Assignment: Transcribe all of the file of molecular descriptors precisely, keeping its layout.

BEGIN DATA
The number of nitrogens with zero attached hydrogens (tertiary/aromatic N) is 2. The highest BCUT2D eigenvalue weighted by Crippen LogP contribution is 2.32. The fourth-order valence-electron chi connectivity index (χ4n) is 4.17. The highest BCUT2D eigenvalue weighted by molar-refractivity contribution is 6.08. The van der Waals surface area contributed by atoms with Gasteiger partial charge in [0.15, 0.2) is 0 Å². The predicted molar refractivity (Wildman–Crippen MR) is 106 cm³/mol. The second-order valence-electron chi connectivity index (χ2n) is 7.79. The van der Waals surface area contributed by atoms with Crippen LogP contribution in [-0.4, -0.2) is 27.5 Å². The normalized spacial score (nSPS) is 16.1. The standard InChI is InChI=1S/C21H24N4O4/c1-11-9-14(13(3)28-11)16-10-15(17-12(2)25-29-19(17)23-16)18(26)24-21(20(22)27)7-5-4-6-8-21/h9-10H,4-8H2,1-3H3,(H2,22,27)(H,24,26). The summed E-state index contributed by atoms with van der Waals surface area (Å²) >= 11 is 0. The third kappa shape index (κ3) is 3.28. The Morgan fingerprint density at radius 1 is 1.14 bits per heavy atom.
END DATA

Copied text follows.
The number of nitrogens with zero attached hydrogens (tertiary/aromatic N) is 2. The highest BCUT2D eigenvalue weighted by Crippen LogP contribution is 2.32. The fourth-order valence-electron chi connectivity index (χ4n) is 4.17. The highest BCUT2D eigenvalue weighted by molar-refractivity contribution is 6.08. The van der Waals surface area contributed by atoms with Gasteiger partial charge in [0.15, 0.2) is 0 Å². The predicted molar refractivity (Wildman–Crippen MR) is 106 cm³/mol. The second-order valence-electron chi connectivity index (χ2n) is 7.79. The van der Waals surface area contributed by atoms with Crippen LogP contribution in [-0.4, -0.2) is 27.5 Å². The normalized spacial score (nSPS) is 16.1. The standard InChI is InChI=1S/C21H24N4O4/c1-11-9-14(13(3)28-11)16-10-15(17-12(2)25-29-19(17)23-16)18(26)24-21(20(22)27)7-5-4-6-8-21/h9-10H,4-8H2,1-3H3,(H2,22,27)(H,24,26). The summed E-state index contributed by atoms with van der Waals surface area (Å²) >= 11 is 0. The third kappa shape index (κ3) is 3.28. The Morgan fingerprint density at radius 1 is 1.14 bits per heavy atom.